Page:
Pretty much the same as this one..
Wheel Tire Vehicle Automotive lighting Automotive tire
But heaps more corroded and tatty.

Its is currently sitting in the garage feeling very naked,with just the wheels and motor in it. I have to replace anything rubber as it is either cracked or rock hard. Will be doing a mild Cafe racer. It has a nice little mini fairing that cam with the bike, very 80's. 18 inch wheels rear and 19 front.
 

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1978 CX500 "The Grub", 1983 GL650I "Nimbus"
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Here, a '79 Standard would have the larger, flat turn signals, a square master cylinder, gold highlights rather than silver, and be missing the plastic rivet covers on the wheels. Otherwise identical to the '78. I don't know if the serial numbers started a new sequence.
 

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1978 CX500, Deceased 63 Matchless G12
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Discussion Starter · #16 · (Edited)
Or maybe when it left the warehouse.
Either way, I am sure we can agree , its an old bike from somewhere between 78/79 and need a fair bit of work. Doesn't help with the query of finding parts to upgrade the brake, as I have now heard that just about every argument pro and con about changing fork size, rotor size, wheel size etc. Will quietly do some research and hopefully be able to upgrade the forks and triple trees to get what i want in there one days after i have redone the rest of the bike.

I will sell off all the discarded bits as I am not restoring, going for a soft cafe racer style.

Happy days
 

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'84 CX650E that is evolving into a GL500
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As has been mentioned, there are some differences between the model years so it is best to go by the year that the serial indicates it should be regardless of what the paperwork shows.

BTW: The best advice anyone can give you about customizing any vehicle is to get it safe & reliable in more or less original condition and use it for a while before you start making any changes so it can tell you what changes it needs to make it do what you want/need better. That approach almost always results in something you actually want to keep and use but making changes based on style or on what someone else (who may or may not really understand how the changes affect the way it works) has done often results in a piece of expensive yard art that you can't stand sitting on for more than a few minutes and might even be dangerous.
 

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I can’t help you in suggesting where to find the parts that you need. However, I might be able to provide you with an approach to widen your search.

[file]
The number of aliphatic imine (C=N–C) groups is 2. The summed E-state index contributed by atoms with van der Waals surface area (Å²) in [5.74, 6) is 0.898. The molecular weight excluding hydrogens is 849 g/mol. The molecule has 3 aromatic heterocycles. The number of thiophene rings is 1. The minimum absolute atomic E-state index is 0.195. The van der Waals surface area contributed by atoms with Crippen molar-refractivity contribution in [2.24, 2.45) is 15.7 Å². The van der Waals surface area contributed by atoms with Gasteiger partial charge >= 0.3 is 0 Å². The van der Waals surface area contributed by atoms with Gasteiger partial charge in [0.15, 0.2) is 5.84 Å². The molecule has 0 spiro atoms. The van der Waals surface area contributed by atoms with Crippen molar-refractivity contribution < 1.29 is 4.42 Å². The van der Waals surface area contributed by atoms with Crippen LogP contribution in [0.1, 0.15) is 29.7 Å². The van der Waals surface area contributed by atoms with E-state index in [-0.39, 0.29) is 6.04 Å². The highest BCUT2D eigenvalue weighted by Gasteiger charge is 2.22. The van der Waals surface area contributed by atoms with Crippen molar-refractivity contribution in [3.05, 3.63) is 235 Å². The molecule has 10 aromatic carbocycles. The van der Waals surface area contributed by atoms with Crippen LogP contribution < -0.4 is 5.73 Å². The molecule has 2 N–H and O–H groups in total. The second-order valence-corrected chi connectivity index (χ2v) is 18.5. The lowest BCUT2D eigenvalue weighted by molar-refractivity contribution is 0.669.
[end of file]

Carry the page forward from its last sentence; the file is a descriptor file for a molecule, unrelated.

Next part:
Given that you believe that bikes in and around your year could be supplied with either a single or dual brake setup, determine which way you want to go; two large rotors or two smaller rotors.

Around 2008, there was thread by SpaceTiger in the previous ChopperCharles forum on how to upgrade a Silverwing Interstate to use two of the larger naked bike rotors. The author provided part numbers but more importantly, the approach they took. A key finding is that the left leg of both the naked and the Interstate were the same part number. Same with the left brake caliper. So they deduced that the only difference had to be the mounting bracket between the fork and the caliper to position the caliper relative to the rotor size. Now the real sleuthing started; what other bikes shared the same part number as the naked bike left caliper mounting bracket and more importantly, did those bikes come with dual brakes. It was assumed that left and right leg setups are virtual mirror images of each other. Once that was determined, one could now know the part number of the right leg bracket and more importantly, what bikes it fit and search eBay or other places for the desired brackets.

I’m assuming that your CX followed the same rule; larger disc for a single than fitted on the dual setup. So you are at a crossroads, which way do you want to go, two large or two small discs? In the case of going to the smaller discs, you just need to look in the parts book for your bike and find the part numbers for the left/right brackets, left/right rotors and right brake caliper. Find other bikes that share the same part numbers to widen your search and have at it. Brake calipers will be the most commonly shared component. If you want to go with bigger rotors, you will need to find dual brake bikes that share the same part number as the single disc bracket fitted to your CX.

Note, you will need to see if the front wheel thru bolts that hold the rotor in place is long enough to allow the thickness of an addition rotor. I found in my conversion that Honda used bolts that were just right, with very little thread showing from the nut and I needed to find longer bolts.

A brake line splitter is not absolutely necessary. I’ve seen mention of running a brake hose directly to one caliper and then running a second hose from that caliper up and over to the other side, stacking the banjo fittings on the one side with a longer bolt. Or running two lines from the master cylinder, one for each caliper and stacking the two lines at the master cylinder.


Greg
 

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'84 CX650E that is evolving into a GL500
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Some pics of the bike could help us figure out whether it has a single larger disc or (as I suspect) it came with two smaller discs and one has been removed.
 

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I converted my 1979 CX500 to dual discs by using the front end from a GL500i. The GL500i discs were smaller than the single CX500 disc, so I then upgraded the GL500i front end by using 2 of the larger cx500 discs and caliper brackets from a cb750 to move the calipers further out with the larger discs. Made the front brake almost touchy.